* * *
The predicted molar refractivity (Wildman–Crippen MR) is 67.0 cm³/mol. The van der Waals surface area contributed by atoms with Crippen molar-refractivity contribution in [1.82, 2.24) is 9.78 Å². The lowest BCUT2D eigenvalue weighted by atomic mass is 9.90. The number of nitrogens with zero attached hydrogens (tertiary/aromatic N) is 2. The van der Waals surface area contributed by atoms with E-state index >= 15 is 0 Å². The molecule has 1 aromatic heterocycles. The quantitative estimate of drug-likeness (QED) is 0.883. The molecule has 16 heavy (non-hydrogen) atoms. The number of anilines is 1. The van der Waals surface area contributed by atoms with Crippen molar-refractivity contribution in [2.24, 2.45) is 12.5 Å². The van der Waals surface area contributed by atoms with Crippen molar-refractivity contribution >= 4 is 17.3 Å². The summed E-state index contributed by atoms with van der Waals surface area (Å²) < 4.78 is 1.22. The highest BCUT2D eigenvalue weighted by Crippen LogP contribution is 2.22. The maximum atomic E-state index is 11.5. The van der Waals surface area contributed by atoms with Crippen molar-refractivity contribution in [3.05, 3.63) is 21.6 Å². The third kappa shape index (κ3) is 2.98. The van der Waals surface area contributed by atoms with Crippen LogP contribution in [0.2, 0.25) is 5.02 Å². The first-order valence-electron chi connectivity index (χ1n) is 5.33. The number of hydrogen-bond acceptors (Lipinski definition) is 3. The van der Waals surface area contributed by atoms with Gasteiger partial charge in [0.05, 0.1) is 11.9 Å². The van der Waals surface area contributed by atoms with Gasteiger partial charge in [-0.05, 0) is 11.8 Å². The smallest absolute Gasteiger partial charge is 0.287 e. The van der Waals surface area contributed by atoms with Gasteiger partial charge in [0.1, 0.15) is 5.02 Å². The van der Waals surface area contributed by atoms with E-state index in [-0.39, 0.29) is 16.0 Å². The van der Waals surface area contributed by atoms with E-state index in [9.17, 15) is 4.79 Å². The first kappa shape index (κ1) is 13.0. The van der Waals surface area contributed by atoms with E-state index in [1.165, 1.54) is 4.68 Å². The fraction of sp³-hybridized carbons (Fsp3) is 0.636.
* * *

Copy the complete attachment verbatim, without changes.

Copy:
The predicted molar refractivity (Wildman–Crippen MR) is 67.0 cm³/mol. The van der Waals surface area contributed by atoms with Crippen molar-refractivity contribution in [1.82, 2.24) is 9.78 Å². The lowest BCUT2D eigenvalue weighted by atomic mass is 9.90. The number of nitrogens with zero attached hydrogens (tertiary/aromatic N) is 2. The van der Waals surface area contributed by atoms with E-state index >= 15 is 0 Å². The molecule has 1 aromatic heterocycles. The quantitative estimate of drug-likeness (QED) is 0.883. The molecule has 16 heavy (non-hydrogen) atoms. The number of anilines is 1. The van der Waals surface area contributed by atoms with Crippen molar-refractivity contribution in [2.24, 2.45) is 12.5 Å². The van der Waals surface area contributed by atoms with Crippen molar-refractivity contribution >= 4 is 17.3 Å². The summed E-state index contributed by atoms with van der Waals surface area (Å²) < 4.78 is 1.22. The highest BCUT2D eigenvalue weighted by Crippen LogP contribution is 2.22. The maximum atomic E-state index is 11.5. The van der Waals surface area contributed by atoms with Crippen molar-refractivity contribution in [3.05, 3.63) is 21.6 Å². The third kappa shape index (κ3) is 2.98. The van der Waals surface area contributed by atoms with Crippen LogP contribution in [0.2, 0.25) is 5.02 Å². The first-order valence-electron chi connectivity index (χ1n) is 5.33. The number of hydrogen-bond acceptors (Lipinski definition) is 3. The van der Waals surface area contributed by atoms with Gasteiger partial charge in [0.05, 0.1) is 11.9 Å². The van der Waals surface area contributed by atoms with Gasteiger partial charge in [-0.05, 0) is 11.8 Å². The smallest absolute Gasteiger partial charge is 0.287 e. The van der Waals surface area contributed by atoms with Gasteiger partial charge in [0.1, 0.15) is 5.02 Å². The van der Waals surface area contributed by atoms with E-state index in [-0.39, 0.29) is 16.0 Å². The van der Waals surface area contributed by atoms with E-state index in [9.17, 15) is 4.79 Å². The first kappa shape index (κ1) is 13.0. The van der Waals surface area contributed by atoms with E-state index in [1.165, 1.54) is 4.68 Å². The fraction of sp³-hybridized carbons (Fsp3) is 0.636.